The advice from the World Health Organisation regarding the current novel coronavirus outbreak is for the public to be vigilant, but there is no need for panic.
Dr Keiji Fukuda, WHO's assistant director-General for Health Security and Environment, said on Sunday in Riyadh that several urgent actions were needed at this point, but many things remained unknown about the virus. He urged countries inside and outside the region to increase their levels of awareness among all people, especially among staff working in the health system, and raise levels of surveillance for the new infection.
"When new cases are found, as is likely, it is critical for countries to report these cases and related information urgently to WHO as required by the International Health Regulations, because this is the basis for effective international alertness, preparedness and response."
WHO acts in accordance with International Health Regulations (IHR), which is essentially the rule book for managing potential and actual disease epidemics. The regulations were updated in 2005 to take into account increasing global trade and travel.
Specific procedures are outlined for notification, consultation and reporting of public health events - in this case, confirmed diagnosis of the novel coronavirus.
The protocols were also used during the H1N1 outbreak in 2009 and the Sars epidemic, which killed more than 770, in 2002 and 2003.
Non-compliance with the rules, WHO says, could lead to "increased morbidity/mortality of affected populations, unilateral travel and trade restrictions, economic and social disruption and public outrage".
One of the IHR objectives is to minimise restrictions to trade and travel by helping countries implement appropriate public health measures.
But the regulations make it clear that time-limited measures might be recommended if an event is deemed a public health emergency.
"The extent of international travel in the modern world presents an extraordinary opportunity for international disease transmission," says WHO. "While health measures to control disease spread at borders remain one important element of the regulations, evidence shows that rapid response at the source is the most effective way to secure maximum protection against international spread of disease."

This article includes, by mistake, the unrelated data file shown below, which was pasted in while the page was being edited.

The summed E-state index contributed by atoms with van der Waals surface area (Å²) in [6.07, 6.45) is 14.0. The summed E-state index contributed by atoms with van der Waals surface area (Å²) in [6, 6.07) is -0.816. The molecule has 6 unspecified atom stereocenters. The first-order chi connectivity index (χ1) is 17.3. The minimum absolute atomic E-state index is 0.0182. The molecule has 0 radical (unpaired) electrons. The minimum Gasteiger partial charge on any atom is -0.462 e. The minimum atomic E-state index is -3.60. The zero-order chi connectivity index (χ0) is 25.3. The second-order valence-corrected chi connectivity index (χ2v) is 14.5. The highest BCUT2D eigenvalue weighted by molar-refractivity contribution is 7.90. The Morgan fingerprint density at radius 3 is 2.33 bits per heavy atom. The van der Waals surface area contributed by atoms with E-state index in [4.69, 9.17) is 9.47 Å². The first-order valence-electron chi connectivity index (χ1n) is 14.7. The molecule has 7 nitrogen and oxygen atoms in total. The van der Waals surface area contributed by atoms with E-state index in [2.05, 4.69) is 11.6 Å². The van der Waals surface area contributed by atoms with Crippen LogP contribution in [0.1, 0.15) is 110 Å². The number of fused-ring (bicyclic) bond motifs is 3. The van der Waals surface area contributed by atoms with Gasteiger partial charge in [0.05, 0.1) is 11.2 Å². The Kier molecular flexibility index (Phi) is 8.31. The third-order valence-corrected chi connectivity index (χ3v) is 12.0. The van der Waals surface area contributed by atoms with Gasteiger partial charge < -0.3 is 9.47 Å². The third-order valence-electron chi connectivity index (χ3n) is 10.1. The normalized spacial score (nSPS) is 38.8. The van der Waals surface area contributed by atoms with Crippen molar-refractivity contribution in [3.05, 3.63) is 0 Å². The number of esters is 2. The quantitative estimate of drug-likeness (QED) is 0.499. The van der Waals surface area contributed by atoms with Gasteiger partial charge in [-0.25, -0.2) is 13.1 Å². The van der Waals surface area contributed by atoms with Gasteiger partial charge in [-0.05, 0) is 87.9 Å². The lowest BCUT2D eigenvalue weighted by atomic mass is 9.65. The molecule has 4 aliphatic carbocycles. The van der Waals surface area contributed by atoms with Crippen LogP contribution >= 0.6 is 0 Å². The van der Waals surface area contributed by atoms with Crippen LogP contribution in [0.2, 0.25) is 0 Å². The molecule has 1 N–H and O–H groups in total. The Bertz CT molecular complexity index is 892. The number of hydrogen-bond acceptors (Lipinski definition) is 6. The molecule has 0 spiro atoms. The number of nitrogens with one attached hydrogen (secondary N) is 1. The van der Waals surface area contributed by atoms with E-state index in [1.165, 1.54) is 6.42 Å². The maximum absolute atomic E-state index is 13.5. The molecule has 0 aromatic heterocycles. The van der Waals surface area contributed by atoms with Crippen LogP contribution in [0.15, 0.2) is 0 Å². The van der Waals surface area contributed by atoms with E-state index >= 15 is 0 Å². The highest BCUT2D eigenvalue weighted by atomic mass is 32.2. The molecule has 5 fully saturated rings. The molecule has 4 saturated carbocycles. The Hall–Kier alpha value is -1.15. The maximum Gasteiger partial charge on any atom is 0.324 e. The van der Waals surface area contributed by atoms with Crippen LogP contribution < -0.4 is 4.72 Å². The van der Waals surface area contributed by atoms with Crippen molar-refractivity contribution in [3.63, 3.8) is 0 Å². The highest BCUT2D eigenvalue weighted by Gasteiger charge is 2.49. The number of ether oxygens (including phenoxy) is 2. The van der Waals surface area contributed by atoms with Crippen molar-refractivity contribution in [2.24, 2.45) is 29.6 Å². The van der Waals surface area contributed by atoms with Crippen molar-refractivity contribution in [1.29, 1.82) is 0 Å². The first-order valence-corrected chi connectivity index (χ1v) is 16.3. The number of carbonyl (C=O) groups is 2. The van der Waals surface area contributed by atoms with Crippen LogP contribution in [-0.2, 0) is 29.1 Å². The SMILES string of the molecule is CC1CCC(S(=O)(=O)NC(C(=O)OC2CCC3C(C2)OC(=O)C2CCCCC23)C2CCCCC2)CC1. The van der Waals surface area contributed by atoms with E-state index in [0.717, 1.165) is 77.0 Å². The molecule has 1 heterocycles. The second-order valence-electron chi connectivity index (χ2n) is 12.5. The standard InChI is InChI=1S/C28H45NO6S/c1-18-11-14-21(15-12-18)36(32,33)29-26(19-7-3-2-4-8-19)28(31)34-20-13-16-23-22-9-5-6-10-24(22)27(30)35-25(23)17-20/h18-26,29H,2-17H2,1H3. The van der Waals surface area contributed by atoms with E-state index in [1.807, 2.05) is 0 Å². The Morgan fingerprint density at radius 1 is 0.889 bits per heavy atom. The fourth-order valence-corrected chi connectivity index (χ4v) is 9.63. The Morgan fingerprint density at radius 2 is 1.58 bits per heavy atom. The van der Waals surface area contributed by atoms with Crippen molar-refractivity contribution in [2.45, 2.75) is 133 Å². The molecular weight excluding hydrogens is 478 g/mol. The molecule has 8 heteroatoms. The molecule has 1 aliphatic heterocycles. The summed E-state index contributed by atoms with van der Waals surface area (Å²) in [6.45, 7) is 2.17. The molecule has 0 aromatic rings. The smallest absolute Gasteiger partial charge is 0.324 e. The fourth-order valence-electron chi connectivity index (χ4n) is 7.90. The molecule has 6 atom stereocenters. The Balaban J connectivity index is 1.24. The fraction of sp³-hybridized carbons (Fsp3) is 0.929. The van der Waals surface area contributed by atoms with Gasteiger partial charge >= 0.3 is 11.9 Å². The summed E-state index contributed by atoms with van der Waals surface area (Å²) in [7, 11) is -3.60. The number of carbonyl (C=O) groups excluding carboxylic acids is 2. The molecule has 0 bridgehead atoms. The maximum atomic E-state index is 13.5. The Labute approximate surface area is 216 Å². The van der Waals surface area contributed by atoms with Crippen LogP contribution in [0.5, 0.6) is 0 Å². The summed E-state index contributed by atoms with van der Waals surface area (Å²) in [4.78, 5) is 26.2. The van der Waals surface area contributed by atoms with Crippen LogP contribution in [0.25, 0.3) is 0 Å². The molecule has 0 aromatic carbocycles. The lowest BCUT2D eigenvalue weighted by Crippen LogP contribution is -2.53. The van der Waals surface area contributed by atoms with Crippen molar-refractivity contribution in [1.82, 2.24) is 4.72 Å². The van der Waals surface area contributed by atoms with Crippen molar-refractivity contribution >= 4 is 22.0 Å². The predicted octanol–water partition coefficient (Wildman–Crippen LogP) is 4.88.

It is the job of the director general of WHO to establish an emergency committee, which is made up of leading public health experts on the IHR roster, to help determine any definite actions.
This committee can advise the director general - who is the only one with the authority to call for travel restrictions - whether an event constitutes "a public health emergency of international concern".
Dr Jaouad Mahjour, a WHO director of communicable diseases in Cairo, said no emergency committee had been set up and the focus was on surveillance and awareness.
"The director general of WHO is the only one who can declare that one event may consist of a public health risk of international concern," he said. "There is no reason to panic now. The cases are [being] investigated. We are taking the problem very seriously. Saudi Arabia is taking it very, very seriously. We are taking it seriously because it's a new virus, not because we are panicking or wanting to [create] panic."
The latest information from WHO tells healthcare providers to be vigilant of travellers returning from areas affected by the virus who develop severe acute respiratory infections.
"All member states are reminded to promptly assess and notify WHO of any new case of infection with nCoV, along with information about potential exposures that may have resulted in infection."